He starts with an official definition of what a transducer is from the Clojure documentation then explains it in a bit more layman's terms as "a fancy way of saying that you can use functions like map and filter on basically any type of data source (not just sequences)" and can output any kind of structure as a result. He then gets into some code examples using his project showing eager and lazy evaluation, how they're composable and a list of the ones the library makes available (and what they do). He then gets into a more complete example of their application with a streams example, working with/modifying a string. He ends the post looking at how to create your own custom transducer and how they compare to generators.

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SitePoint PHP Blog:
How to Build an OctoberCMS Theme
December 03, 2014 @ 09:17:55

The SitePoint PHP blog has a new post in their series covering the OctoberCMS today, this time looking at how to create a custom theme. They walk you through the creation of a simple "blogging" theme type with posts, categories and home/about pages.

October CMS is the new star in the sky of CMSes. Built on top of Laravel, it promises joyful coding and a back to basics approach. Read our introduction here and find out how to build plugins for it here. In this article, we're going to see how we can build a theme.

Their theme makes use of the rainlab plugin allowing for the use of Markdown content in your posts. They start by adding in the directories and base files needed for the theme to the "themes" directory. With the plugin installed they start working through the configuration content and setup of the theme files including PHP and markup sections. He also shows how to use placeholders, partials and layouts in the content of the posts. Next is the static pages, About and Home, with a bit simpler configuration. The code is then included for the remainder of the pages: single posts, categories and the post listing.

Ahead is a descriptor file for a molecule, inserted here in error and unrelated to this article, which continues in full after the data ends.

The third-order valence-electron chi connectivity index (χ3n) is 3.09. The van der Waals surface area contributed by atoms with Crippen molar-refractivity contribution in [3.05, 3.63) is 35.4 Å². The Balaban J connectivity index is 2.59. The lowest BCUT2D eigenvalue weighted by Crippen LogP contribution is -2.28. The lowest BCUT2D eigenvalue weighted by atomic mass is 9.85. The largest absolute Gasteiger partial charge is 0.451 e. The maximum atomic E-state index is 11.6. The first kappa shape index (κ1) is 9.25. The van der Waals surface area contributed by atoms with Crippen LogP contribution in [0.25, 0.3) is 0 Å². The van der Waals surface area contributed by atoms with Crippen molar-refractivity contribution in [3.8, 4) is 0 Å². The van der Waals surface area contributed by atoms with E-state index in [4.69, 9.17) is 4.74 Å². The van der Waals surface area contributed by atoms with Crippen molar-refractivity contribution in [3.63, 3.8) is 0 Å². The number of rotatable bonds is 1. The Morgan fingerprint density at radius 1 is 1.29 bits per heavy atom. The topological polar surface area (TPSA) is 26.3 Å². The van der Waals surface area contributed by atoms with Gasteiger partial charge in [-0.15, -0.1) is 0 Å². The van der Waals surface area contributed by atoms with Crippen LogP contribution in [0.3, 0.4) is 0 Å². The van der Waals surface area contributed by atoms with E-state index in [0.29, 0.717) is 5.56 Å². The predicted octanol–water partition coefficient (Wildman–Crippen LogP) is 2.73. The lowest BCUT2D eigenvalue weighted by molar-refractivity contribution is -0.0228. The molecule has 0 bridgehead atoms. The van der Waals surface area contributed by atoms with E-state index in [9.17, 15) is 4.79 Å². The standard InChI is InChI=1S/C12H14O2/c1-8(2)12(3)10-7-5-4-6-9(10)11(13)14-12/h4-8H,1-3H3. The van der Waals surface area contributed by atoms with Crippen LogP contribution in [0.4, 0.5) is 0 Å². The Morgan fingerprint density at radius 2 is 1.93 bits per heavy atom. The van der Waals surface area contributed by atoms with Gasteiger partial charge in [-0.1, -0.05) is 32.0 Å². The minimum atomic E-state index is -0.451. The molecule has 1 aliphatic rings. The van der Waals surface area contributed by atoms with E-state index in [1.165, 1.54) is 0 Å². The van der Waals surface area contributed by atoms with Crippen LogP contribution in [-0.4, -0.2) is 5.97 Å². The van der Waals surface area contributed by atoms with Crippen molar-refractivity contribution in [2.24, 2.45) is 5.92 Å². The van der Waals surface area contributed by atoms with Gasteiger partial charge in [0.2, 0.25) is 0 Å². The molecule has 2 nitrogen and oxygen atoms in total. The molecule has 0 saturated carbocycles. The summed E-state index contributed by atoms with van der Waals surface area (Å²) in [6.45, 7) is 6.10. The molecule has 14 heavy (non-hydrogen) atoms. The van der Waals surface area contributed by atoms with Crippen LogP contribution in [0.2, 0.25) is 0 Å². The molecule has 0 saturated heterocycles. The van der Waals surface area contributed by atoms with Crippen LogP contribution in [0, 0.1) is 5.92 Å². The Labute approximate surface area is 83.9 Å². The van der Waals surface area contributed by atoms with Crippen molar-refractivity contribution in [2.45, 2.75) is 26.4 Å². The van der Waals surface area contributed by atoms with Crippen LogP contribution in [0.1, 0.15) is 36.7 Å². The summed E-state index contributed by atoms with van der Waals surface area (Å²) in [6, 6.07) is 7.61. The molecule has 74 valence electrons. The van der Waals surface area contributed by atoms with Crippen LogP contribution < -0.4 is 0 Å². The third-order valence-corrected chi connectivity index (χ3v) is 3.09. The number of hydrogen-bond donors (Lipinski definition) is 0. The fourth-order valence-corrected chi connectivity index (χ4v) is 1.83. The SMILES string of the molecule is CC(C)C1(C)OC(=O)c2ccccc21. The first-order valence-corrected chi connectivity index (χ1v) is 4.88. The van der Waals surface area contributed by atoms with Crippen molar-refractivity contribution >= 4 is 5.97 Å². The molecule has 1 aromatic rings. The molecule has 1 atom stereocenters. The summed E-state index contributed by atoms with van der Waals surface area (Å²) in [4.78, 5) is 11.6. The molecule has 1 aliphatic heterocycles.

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Anthony Ferrara:
It's All About Time
December 01, 2014 @ 10:46:15

In his latest post Anthony Ferrara talks about a tricky subject in PHP - timing attacks. A timing attack has to do with vulnerabilities that can come up because of the differences in time it takes to perform cryptographic operations (like hashing or encrypting).
An interesting pull request has been opened against PHP to make bin2hex() constant time. This has lead to some interesting discussion on the mailing list (which even got me to reply :-X). There has been pretty good coverage over remote timing attacks in PHP, but they talk about string comparison. I'd like to talk about other types of timing attacks.

He starts with a definition of what a remote timing attack is and provides an example of a simple script showing the delay that's key to the attack. His script deals with string location but it gives you an idea of how the attack works and where the danger lies. He points out that even remotely attackers could determine the times to perform operations (down to the nanosecond) and use this to their advantage. He points out that both == and === are vulnerable to this type of attack because of how the comparison happens. He gives two options (one an internal function) to help protect your application and briefly covers a few other types of timing attacks: index lookup, cache-timing and branch-based timing attacks.